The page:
Open Access Mini Review

A Case Series Outlining the Relationship between Dolichoectasia and Ectrodactyly-Ectodermal Dysplasia-Clefting Syndrome

Cameron John Sabet*

University of Pennsylvania, USA

Corresponding Author

Received Date: July 13, 2021;  Published Date: August 03, 2021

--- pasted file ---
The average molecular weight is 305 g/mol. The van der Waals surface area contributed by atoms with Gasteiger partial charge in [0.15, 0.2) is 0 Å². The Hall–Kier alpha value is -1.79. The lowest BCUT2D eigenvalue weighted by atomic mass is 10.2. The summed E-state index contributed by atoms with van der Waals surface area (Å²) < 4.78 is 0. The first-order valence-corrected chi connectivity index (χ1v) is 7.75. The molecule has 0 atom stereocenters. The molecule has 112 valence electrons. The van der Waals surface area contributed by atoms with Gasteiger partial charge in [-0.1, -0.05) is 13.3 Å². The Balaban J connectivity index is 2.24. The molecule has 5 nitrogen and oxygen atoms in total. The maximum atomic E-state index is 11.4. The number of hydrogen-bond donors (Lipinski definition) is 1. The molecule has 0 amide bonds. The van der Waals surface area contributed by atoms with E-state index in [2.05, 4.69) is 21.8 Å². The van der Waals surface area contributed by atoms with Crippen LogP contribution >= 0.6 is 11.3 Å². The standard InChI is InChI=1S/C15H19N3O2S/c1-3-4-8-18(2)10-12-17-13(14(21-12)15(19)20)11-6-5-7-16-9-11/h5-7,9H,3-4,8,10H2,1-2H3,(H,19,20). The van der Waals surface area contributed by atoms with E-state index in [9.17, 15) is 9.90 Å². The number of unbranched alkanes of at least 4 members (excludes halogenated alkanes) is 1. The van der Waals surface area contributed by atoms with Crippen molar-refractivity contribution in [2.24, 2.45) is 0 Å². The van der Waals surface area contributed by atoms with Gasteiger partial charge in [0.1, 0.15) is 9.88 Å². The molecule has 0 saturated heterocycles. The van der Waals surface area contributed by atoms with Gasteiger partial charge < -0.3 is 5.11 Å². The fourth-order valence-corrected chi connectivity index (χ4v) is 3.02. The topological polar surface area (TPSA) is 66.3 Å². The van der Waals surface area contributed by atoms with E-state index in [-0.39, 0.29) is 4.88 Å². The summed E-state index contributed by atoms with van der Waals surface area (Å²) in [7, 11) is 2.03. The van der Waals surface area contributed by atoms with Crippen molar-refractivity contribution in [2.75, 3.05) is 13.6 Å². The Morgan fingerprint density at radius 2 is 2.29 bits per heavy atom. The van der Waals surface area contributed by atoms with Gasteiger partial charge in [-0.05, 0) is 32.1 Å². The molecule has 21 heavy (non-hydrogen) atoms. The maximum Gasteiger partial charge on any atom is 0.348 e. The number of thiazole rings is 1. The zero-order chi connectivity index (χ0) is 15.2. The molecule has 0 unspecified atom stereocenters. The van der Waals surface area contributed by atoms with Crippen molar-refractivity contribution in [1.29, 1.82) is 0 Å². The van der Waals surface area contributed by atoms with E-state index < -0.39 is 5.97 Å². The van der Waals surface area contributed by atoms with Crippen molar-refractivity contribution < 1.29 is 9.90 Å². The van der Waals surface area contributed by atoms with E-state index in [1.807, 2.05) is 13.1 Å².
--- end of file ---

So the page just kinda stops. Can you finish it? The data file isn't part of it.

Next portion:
Ectrodactyly-Ectodermal Dysplasia-Clefting Syndrome (EEC) is a rare heritable condition marked by ectodermal dysplasia with nails, teeth, sweat glands, and hair, eye and lacrimal duct malformations, midfacial hypoplasia, ectrodactyly (loss of fingers or toes), syndactyly, clinodactyly, auricular anomalies, short height, orofacial cleft palates, genitourinary anomalies, malformations within the central nervous system (CNS) leading to mental impairment or hearing loss, nevocellular nevi, flat noses, and hypopigmentation (National Foundation for Ectodermal Dysplasias 2021 and Cyriac & Lashpa 1980). The connection between dolichoectasia and EEC has not yet been outlined in a formal literature review or even case series, so this article aims to explore a series of case reports to better highlight the various etiologies, symptoms, and presentations of EEC as they relate to dolichoectasia. The dilation and elongation of arteries in the cranial cavity is called cerebral arterial dolichoectasia. To date, the correlation between dolichoectasia and EEC has not been studied thoroughly, though one case report specifically mentioned the possibility of those two conditions being frequently paired without delving into the literature to verify this claim. EEC, specifically lobster claw, occurs both in a familial inheritance pattern as well as sporadically.

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